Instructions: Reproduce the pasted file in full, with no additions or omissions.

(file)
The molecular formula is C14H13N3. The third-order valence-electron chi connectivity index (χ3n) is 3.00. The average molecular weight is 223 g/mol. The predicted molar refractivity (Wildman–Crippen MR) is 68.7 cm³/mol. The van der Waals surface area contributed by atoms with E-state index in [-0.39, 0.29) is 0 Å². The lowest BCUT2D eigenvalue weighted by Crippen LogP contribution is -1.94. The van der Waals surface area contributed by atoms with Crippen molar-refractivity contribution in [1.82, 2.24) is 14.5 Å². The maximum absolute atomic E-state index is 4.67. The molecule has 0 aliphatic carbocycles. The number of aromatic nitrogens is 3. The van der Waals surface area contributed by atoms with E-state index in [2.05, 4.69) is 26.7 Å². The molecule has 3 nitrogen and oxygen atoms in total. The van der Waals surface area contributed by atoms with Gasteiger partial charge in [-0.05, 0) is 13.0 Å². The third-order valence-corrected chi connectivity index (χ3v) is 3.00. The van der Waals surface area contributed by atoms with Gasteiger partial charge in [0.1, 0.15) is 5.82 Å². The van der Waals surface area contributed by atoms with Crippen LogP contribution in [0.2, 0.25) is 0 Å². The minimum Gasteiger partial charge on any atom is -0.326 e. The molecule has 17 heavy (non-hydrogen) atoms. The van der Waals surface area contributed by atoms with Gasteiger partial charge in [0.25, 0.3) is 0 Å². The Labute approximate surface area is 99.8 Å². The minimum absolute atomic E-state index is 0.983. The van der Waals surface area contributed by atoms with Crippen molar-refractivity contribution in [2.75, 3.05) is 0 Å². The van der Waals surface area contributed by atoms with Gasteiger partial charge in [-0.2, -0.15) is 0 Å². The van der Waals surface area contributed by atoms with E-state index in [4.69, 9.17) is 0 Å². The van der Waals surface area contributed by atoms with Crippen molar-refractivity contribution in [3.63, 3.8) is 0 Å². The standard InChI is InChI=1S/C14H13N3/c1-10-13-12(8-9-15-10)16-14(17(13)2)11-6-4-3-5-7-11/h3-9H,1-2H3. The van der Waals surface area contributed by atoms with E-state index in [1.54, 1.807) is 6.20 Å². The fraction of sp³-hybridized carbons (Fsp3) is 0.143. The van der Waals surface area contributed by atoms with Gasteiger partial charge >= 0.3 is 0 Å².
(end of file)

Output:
The molecular formula is C14H13N3. The third-order valence-electron chi connectivity index (χ3n) is 3.00. The average molecular weight is 223 g/mol. The predicted molar refractivity (Wildman–Crippen MR) is 68.7 cm³/mol. The van der Waals surface area contributed by atoms with E-state index in [-0.39, 0.29) is 0 Å². The lowest BCUT2D eigenvalue weighted by Crippen LogP contribution is -1.94. The van der Waals surface area contributed by atoms with Crippen molar-refractivity contribution in [1.82, 2.24) is 14.5 Å². The maximum absolute atomic E-state index is 4.67. The molecule has 0 aliphatic carbocycles. The number of aromatic nitrogens is 3. The van der Waals surface area contributed by atoms with E-state index in [2.05, 4.69) is 26.7 Å². The molecule has 3 nitrogen and oxygen atoms in total. The van der Waals surface area contributed by atoms with Gasteiger partial charge in [-0.05, 0) is 13.0 Å². The third-order valence-corrected chi connectivity index (χ3v) is 3.00. The van der Waals surface area contributed by atoms with Gasteiger partial charge in [0.1, 0.15) is 5.82 Å². The van der Waals surface area contributed by atoms with Crippen LogP contribution in [0.2, 0.25) is 0 Å². The minimum Gasteiger partial charge on any atom is -0.326 e. The molecule has 17 heavy (non-hydrogen) atoms. The van der Waals surface area contributed by atoms with Gasteiger partial charge in [0.25, 0.3) is 0 Å². The Labute approximate surface area is 99.8 Å². The minimum absolute atomic E-state index is 0.983. The van der Waals surface area contributed by atoms with Crippen molar-refractivity contribution in [2.75, 3.05) is 0 Å². The van der Waals surface area contributed by atoms with Gasteiger partial charge in [-0.2, -0.15) is 0 Å². The van der Waals surface area contributed by atoms with E-state index in [4.69, 9.17) is 0 Å². The van der Waals surface area contributed by atoms with Crippen molar-refractivity contribution in [3.63, 3.8) is 0 Å². The standard InChI is InChI=1S/C14H13N3/c1-10-13-12(8-9-15-10)16-14(17(13)2)11-6-4-3-5-7-11/h3-9H,1-2H3. The van der Waals surface area contributed by atoms with E-state index in [1.54, 1.807) is 6.20 Å². The fraction of sp³-hybridized carbons (Fsp3) is 0.143. The van der Waals surface area contributed by atoms with Gasteiger partial charge >= 0.3 is 0 Å².